Friday, January 18, 2019

Dubious Drugs

Rev. N. H. Downs' Elixir broadside ad
We know we've posted before about 19th-century drug advertisements, but this week we had some visitors come in to look at our various pharmaceutical-related materials and couldn't help ourselves. Two broadsides, in particular, tickled our fancy. Perhaps some of the draw for these particular items is that they are both from close to home. One proprietor hails from Haverhill, New Hampshire, while the other is based out of Cornish Flat, New Hampshire. In the Haverhill broadside, which seems to extol the healing properties of northern New Hampshire flora, the author goes so far as to try his hand at a bit of poetry. He personifies tuberculosis as "Consumption, gaunt and ghastly," and claims that the disease will "soon will make his dread appearance, / And will seize his hapless victims." The only solution, predictably, is to:

Go and buy some DOWNS' ELIXIR
Some real N. H. Downs' Elixir;
Made of all most healing Balsams
Found in all the Northern forests, --
Balsams of the Pine and Fir tree:
Made in Burlington -- a City
Standing near the Champlain waters...

Go and buy it, and be happy.

Although this broadside ends on a dubiously happy note, the Cornish Flat broadside begins on a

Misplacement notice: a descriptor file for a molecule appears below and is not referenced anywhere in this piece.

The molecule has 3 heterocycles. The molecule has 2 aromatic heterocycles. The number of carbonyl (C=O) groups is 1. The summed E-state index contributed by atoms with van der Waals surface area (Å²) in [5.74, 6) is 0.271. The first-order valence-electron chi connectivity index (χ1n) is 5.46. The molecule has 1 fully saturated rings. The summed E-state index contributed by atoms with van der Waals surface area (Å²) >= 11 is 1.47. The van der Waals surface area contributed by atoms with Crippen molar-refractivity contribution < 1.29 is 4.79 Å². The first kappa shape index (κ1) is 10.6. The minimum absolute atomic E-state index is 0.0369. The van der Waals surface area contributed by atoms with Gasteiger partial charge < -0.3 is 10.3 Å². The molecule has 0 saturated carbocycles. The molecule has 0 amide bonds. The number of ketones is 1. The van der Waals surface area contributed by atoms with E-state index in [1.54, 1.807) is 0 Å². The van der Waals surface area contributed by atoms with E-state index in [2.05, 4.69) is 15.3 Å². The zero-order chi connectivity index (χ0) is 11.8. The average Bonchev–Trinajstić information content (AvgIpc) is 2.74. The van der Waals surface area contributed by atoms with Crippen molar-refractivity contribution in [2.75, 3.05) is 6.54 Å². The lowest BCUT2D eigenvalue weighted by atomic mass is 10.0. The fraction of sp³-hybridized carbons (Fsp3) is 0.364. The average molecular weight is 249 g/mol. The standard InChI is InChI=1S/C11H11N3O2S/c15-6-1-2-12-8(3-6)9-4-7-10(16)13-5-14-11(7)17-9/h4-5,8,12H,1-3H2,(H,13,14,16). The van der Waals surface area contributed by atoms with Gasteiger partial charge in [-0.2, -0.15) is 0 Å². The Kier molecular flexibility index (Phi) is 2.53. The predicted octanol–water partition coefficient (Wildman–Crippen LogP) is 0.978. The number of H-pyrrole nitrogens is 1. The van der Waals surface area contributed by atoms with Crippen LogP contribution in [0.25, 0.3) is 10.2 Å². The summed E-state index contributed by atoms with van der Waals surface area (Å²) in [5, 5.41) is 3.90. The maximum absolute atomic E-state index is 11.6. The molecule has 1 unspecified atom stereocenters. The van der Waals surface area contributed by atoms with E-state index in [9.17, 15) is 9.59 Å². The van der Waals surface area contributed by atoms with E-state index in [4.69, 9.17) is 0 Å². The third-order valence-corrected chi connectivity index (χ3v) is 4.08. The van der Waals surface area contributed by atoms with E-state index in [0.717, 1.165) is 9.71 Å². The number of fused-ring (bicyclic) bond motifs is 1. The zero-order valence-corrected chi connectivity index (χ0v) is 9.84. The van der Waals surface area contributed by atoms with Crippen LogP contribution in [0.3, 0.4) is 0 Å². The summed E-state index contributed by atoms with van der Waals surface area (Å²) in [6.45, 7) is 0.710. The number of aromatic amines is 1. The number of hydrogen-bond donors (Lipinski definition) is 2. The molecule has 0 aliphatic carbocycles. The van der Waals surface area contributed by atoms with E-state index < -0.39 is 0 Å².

"The Woman's Friend" broadside ad
decidedly grumpy note, judging from the portrait engraving of who we assume is the creator and purveyor of this particular medicine. Ironically, the dour-looking man in the engraving is most likely meant to be smiling, and his drug is described as "the Woman's Friend." While the Haverhill ad relies upon a touch of the humanities to move product, the description of the Cornish elixir insists that science is on its side and appeals to universal laws of biologic function. According to the good doctor,  after a few weeks of taking his medicine, "Nature assumes her legitimate office, and at once the delicate girl is enabled to commence aright in a course indispensable to female health and happiness."

To see how chemically-induced happiness was peddled over a hundred years ago, come to Special Collections and ask for either or both of these broadsides. The Haverhill ad's call number is Broadside 000288, and the Cornish Flat ad is Broadside 000101.

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